Identity theft fraud claims a new victim every two seconds, according to the 2014 Identity Fraud Report issued by financial research firm Javelin Strategy and Research. The Bureau of Justice Statistics, the government research agency for the Justice Department, found that 16.6 million American adults experienced identity theft in 2012 alone.

“In a group of 10 people there’s always at least one or two people who have a personal experience with an identity theft situation in some form or fashion,” says Kelly Fristoe, president and CEO of Financial Partners in Wichita Falls.

Fristoe sells the identity theft product LifeLock, which can be sold to individuals or offered to groups as a value added voluntary or employer paid product.

“[T]here are agents I know that do sell a ton of it,” he says. “Theirs and my experience is that it is a high-value product.”

While some employers choose to add identity theft protection services as a new benefit offering in their voluntary benefit package during annual open enrollment, Park says employers have also approached his firm for information on the benefit throughout the year, particularly if somebody in the organization suffers from an identity theft.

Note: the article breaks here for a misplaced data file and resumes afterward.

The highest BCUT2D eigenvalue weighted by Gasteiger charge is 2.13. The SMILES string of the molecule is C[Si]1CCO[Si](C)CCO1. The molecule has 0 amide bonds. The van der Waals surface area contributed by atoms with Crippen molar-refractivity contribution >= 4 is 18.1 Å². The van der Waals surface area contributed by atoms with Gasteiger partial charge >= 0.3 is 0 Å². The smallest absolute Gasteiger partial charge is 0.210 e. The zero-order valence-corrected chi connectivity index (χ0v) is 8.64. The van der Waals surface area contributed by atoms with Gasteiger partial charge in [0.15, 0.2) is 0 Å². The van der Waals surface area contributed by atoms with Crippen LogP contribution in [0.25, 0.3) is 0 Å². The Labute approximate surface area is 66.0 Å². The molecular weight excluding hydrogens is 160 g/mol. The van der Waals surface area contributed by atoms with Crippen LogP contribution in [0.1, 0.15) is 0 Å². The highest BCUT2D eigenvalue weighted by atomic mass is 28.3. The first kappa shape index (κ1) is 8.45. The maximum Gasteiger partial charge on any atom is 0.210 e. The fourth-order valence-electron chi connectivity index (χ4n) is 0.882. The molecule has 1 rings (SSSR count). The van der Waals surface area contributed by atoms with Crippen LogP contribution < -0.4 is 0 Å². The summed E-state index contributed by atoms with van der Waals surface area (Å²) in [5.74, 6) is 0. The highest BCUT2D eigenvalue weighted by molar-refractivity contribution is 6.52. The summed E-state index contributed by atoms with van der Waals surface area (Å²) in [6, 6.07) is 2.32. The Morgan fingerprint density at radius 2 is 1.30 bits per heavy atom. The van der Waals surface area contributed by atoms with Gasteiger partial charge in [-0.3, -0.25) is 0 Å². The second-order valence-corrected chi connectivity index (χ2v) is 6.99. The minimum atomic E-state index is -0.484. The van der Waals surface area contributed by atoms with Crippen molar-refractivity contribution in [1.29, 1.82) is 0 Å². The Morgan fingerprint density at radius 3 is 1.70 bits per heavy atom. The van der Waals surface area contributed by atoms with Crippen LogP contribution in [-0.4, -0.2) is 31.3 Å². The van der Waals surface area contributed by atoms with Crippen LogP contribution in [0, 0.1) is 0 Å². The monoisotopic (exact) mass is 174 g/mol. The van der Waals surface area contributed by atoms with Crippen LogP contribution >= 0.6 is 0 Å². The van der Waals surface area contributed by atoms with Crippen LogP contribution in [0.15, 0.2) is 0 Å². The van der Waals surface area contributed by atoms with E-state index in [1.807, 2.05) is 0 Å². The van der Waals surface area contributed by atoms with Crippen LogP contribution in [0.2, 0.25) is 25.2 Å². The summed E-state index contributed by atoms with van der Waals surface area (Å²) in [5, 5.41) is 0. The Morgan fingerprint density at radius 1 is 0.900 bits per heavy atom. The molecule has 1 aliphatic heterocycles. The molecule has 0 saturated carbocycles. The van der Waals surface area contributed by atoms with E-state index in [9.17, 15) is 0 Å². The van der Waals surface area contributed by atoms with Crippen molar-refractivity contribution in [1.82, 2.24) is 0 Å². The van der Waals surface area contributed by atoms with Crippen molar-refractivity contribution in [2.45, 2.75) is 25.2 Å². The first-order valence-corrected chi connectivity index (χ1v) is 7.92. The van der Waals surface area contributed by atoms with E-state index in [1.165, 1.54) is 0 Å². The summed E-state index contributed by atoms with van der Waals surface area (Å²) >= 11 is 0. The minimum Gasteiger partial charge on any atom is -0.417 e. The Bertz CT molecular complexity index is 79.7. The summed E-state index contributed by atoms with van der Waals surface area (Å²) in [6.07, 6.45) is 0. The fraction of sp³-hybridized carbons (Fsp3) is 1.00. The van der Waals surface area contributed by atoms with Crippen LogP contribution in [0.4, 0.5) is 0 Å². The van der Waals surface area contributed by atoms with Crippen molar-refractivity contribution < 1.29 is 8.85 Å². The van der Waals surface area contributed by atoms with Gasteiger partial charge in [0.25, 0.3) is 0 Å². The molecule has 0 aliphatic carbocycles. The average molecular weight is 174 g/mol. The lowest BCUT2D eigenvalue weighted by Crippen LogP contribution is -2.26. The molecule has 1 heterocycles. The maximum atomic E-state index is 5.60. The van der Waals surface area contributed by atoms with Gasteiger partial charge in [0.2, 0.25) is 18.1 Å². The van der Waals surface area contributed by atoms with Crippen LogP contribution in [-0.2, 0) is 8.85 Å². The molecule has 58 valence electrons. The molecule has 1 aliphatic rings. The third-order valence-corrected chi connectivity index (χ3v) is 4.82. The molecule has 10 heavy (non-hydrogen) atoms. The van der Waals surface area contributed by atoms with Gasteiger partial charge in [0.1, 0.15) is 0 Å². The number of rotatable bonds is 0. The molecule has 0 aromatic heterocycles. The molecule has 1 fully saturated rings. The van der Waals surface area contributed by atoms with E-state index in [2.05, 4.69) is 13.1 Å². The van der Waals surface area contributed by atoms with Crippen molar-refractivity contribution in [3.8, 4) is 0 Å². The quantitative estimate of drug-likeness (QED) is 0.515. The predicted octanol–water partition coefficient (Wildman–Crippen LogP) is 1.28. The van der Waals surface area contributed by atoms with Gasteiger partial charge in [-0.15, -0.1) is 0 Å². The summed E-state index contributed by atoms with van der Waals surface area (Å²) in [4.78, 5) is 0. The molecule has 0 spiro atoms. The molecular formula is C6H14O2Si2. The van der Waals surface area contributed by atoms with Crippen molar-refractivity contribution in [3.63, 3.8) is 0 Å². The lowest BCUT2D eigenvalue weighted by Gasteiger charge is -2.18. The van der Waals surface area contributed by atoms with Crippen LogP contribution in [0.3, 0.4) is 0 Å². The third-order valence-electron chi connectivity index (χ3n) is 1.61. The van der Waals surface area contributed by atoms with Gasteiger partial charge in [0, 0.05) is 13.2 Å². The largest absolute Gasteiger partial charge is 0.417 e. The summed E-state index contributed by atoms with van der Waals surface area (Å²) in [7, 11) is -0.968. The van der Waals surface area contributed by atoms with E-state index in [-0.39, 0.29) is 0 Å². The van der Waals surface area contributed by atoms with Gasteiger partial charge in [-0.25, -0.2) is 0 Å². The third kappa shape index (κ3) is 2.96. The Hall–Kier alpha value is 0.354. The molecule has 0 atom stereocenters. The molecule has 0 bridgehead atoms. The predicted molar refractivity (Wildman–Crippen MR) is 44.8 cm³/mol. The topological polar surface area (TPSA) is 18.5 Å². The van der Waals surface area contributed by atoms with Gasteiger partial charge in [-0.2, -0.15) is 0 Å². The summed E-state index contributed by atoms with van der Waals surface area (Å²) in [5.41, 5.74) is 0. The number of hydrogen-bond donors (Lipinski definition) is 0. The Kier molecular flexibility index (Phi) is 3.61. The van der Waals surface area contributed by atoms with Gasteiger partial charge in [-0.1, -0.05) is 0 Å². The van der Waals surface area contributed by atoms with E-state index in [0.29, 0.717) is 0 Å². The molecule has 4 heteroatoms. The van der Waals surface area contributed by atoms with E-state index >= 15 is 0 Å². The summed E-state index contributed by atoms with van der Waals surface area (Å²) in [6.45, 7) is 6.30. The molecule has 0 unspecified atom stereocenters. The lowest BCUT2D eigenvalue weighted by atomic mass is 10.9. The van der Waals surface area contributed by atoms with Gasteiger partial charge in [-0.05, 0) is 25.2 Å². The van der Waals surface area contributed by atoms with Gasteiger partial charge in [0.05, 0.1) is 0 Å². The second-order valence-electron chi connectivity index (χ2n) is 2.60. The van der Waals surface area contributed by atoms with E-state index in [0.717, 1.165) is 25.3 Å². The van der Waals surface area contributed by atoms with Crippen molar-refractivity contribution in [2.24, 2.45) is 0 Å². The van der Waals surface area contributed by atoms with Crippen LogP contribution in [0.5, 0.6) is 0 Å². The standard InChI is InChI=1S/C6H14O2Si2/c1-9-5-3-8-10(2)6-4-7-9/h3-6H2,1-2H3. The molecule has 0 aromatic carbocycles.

“They don’t want that to happen to any other employee in their organization,” he says.

Employees rely on their employer for “a host of financial needs: planning for retirement, protecting against the costs of health care, or even accidents and illness; not to mention, their paycheck. Identity theft can represent a threat to all aspects of financial security and is right in line with benefits [employer clients] can offer their employees,” according to identity theft protection services provider LifeLock.

Employee satisfaction

“It is a ‘nice to have’ benefit,” says Park. “I don’t know if it would be considered a necessity at this point, but employees like it.”

The monthly premiums are usually pretty affordable, he says and the benefit “typically has very little dissatisfaction once you have placed it in the employee population,” says Park. “It’s not something I hear negative feedback on ever.”

For benefit advisers, identity theft protection can be a good differentiating benefit offering, and “is a simple tool to give your clients satisfaction.”